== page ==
Acclaimed Albums – Déjà Vu by Crosby, Stills, Nash & Young

List item: Listen to the 250 greatest albums
Progress: 167/250Title: Déjà Vu
Artist: Crosby, Stills, Nash & Young
Year: 1970
Position: #168

The close male rock harmonies were such a big thing in the 1960s. It’s weird to think that they would be nearly extinct in hugely acclaimed releases within a few years of Déjà Vu being released. Hearing Crosby, Stills, Nash & Young singing together on tracks like “Teach Your Children”, “Our House” and “Helpless” just feels, for lack of a better word, comforting. So many other groups from this era did these harmonies, but there is something so incredibly likeable in how they’re done on this album.

When listening to Déjà Vu it is worth remembering that Crosby, Stills, Nash & Young were a supergroup. Each had a large degree of success in their other endeavours (with Neil Young arguably having the biggest career), but Déjà Vu stands as each of their most successful albums. I mention this as, despite each of them having a strong presence and their own songs, this really does feel like the work of a coherent group.

I know that it is probably because, going into this, “Our House” was the only song I knew – but it might be my favourite song on the album. Sure it doesn’t have the counter-culture snapshot of ‘Almost Cut My Hair’ or the emotional resonance of “Helpless”, but it’s a sunny song that encapsulates all the factors that make Déjà Vu an enjoyable listen.

Having done this and a bunch of Neil Young albums (years ago by now) I am interested in how his later albums shaped up. My interest has also been piqued by what their debut release sounded like. But that’s probably a discussion for another time.

Acclaimed Albums – In The Airplane Over The Sea by Neutral Milk Hotel

List item: Listen to the 250 greatest albums
Progress: 166/250Title: In The Airplane Over The Sea
Artist: Neutral Milk Hotel
Year: 1998
Position: #242

Well, so much for mopping up the earlier entries on this list like I planned a few days ago. So much for taking refuge in the higher sections of the list to make sure I didn’t lose another album in a future update (like I did with Kala in the most recent one). The thing is, I had not gambled on In The Airplane Over The Sea ascending into the Top 250. The moment it happened (which was yesterday) I knew that I had to listen to it as soon as possible.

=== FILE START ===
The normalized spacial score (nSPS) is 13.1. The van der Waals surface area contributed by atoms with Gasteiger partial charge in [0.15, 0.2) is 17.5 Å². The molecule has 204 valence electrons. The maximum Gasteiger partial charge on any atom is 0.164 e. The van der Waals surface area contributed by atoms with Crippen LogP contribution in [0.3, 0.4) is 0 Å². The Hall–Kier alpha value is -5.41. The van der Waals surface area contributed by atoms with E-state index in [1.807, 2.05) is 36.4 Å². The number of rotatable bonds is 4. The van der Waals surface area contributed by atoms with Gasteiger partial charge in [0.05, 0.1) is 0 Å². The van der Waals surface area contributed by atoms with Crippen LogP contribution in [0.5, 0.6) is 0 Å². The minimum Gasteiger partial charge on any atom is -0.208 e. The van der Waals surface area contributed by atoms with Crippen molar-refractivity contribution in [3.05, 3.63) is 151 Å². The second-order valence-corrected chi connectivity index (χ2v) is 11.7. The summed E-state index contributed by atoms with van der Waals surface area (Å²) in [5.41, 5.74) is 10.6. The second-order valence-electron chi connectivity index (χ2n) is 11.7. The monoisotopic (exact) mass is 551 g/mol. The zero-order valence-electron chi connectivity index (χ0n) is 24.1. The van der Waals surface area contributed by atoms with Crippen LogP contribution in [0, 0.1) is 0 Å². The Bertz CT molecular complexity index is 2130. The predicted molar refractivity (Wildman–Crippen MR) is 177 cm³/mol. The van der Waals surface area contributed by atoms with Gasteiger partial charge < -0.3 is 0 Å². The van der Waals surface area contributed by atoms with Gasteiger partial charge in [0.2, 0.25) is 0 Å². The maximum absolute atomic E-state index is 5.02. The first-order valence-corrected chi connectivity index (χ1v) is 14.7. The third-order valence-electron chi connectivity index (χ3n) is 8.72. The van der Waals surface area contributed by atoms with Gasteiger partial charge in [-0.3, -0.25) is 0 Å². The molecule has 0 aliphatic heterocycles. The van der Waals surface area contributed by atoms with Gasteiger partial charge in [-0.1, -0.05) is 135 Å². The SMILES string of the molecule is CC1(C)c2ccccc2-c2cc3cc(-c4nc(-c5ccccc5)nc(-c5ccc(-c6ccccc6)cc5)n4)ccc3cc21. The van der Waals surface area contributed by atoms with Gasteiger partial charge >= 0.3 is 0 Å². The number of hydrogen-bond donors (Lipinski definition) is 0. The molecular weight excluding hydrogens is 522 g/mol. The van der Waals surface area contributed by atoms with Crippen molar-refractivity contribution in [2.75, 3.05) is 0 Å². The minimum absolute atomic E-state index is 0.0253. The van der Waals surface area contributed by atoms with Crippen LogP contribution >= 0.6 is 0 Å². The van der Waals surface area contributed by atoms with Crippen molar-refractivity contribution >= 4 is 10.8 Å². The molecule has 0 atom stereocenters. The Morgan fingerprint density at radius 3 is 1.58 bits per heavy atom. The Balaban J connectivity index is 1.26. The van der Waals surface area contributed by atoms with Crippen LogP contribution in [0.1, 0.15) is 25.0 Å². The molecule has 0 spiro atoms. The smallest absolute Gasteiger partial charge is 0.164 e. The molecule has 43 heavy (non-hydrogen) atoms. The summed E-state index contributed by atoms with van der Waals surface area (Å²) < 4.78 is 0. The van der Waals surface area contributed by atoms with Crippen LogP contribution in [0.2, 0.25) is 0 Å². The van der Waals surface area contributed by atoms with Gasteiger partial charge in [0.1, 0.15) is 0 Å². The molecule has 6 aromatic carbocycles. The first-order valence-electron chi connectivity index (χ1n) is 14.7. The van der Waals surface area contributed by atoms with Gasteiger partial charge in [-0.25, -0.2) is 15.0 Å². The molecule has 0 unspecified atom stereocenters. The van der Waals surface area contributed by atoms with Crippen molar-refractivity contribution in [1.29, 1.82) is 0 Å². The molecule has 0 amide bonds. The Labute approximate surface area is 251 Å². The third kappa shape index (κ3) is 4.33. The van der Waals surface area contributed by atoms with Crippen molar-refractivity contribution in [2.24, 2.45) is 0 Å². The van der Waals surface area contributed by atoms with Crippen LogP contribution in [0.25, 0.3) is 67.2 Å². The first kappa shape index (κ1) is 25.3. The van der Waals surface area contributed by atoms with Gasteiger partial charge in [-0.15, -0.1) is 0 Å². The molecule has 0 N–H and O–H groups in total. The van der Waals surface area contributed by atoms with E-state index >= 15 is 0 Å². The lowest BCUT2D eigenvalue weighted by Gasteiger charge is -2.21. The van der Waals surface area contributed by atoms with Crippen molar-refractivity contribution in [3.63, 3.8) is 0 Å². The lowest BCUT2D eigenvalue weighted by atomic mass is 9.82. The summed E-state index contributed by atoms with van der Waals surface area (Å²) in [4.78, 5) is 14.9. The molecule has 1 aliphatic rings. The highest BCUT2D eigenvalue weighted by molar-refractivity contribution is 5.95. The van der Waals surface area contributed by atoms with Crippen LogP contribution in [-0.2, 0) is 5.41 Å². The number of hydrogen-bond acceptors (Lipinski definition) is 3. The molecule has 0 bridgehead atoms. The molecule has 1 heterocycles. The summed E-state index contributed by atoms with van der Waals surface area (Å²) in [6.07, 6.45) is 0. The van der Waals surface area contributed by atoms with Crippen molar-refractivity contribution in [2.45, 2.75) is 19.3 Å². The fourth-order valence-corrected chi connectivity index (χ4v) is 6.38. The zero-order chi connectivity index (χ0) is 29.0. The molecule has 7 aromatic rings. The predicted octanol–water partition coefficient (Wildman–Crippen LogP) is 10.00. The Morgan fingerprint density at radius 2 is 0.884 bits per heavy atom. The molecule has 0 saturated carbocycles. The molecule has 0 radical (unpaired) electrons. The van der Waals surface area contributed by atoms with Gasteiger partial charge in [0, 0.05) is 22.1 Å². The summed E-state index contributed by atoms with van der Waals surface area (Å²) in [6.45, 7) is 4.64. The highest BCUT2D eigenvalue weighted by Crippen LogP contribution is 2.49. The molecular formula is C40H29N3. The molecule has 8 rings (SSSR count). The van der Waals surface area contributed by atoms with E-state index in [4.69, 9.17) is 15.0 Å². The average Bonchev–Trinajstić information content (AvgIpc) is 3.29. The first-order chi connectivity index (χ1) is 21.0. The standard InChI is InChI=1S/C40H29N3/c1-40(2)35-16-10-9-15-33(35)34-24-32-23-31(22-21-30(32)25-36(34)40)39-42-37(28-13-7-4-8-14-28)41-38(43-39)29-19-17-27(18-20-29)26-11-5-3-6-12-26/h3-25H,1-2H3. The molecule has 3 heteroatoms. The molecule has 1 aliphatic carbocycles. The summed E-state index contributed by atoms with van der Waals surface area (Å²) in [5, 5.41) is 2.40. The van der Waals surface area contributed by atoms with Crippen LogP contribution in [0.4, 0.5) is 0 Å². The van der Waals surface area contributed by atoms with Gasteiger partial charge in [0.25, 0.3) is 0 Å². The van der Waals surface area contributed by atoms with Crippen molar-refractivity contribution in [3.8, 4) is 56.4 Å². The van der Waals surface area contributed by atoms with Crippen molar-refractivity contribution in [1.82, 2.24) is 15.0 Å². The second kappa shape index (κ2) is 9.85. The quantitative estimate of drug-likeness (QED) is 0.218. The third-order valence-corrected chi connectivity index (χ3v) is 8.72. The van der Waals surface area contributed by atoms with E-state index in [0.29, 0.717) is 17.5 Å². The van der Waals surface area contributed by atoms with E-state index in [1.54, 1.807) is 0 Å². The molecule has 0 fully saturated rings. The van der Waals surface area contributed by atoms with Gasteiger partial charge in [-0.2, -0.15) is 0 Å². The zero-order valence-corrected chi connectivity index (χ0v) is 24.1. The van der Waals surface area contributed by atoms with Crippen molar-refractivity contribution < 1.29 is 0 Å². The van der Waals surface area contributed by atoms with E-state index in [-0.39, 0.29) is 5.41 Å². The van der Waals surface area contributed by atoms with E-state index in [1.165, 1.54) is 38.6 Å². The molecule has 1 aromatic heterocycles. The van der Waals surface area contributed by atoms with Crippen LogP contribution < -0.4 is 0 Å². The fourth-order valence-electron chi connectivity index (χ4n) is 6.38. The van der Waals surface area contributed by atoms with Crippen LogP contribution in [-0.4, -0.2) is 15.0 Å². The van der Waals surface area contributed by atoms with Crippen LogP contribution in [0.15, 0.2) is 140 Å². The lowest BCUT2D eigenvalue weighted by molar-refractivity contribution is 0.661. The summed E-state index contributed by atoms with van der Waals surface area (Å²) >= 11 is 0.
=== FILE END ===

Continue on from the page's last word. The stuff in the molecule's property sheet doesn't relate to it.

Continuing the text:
I was probably 5-10 years too young to be part of the generation that revered In The Airplane Over The Sea. By the time I was musically mature enough to listen to this type of music, it was the likes of Arcade Fire that were coming into play… and I really loved Funeral and Neon Bible. So this feels like the ultimate chance to pay homage to one of the big influencers.

On the first listen I was left intrigued by this album. Some tracks, like ‘The King Of Carrot Flowers Pt. One’ and ‘Holland, 1945’ left immediate impacts, even if I was oblivious about the lyrical content. I was left enough intrigued that I listened to the whole album to more times that evening and felt like I was uncovering more and more with every listen.

Listening to this gave me glimpses of not just Arcade Fire, but also some Decemberists, Sufjan Stevens, Father John Misty and (at times) Bon Iver. The fact that this was the band’s second and final album just adds to the cult following and mystique, but there’s no denying the impact. The only other recent album I can think of with a similar level of influence based on a limited discography is Give Up by The Postal Service – although that was more of a side project rather than a singular band.

I can already tell that this will be an album I need to further unpack. Knowing that this album partially inspired by the band lead being emotionally devastated after reading The Diary of Anne Frank just makes it all the more weird. And I love weird.

Acclaimed Albums – Super Fly by Curtis Mayfield

List item: Listen to the 250 greatest albums
Progress: 165/250Title: Super Fly
Artist: Curtis Mayfield
Year: 1972
Position: #184

Well, I did say in my last post that I was eyeing Super Fly as my next album. The stars aligned a bit on this one as it kept me company in an empty office when I had to pop in a few hours on a Sunday morning to run a few statistics. This isn’t the type of music I usually listen to when running stats (at the moment the music has been a mix of Calexico, U.S. Girls and Cyndi Lauper).

However, the song ‘Super Fly’ really struck me yesterday, so I wanted to hear what the rest of the album was like. Firstly, I think that is definitely worth noting that this is definitely more Marvin Gaye and less Issac Hayes. It’s something that should have been super obvious if I had done even a cursory Google search – but sometimes it’s better to find these things out by yourself.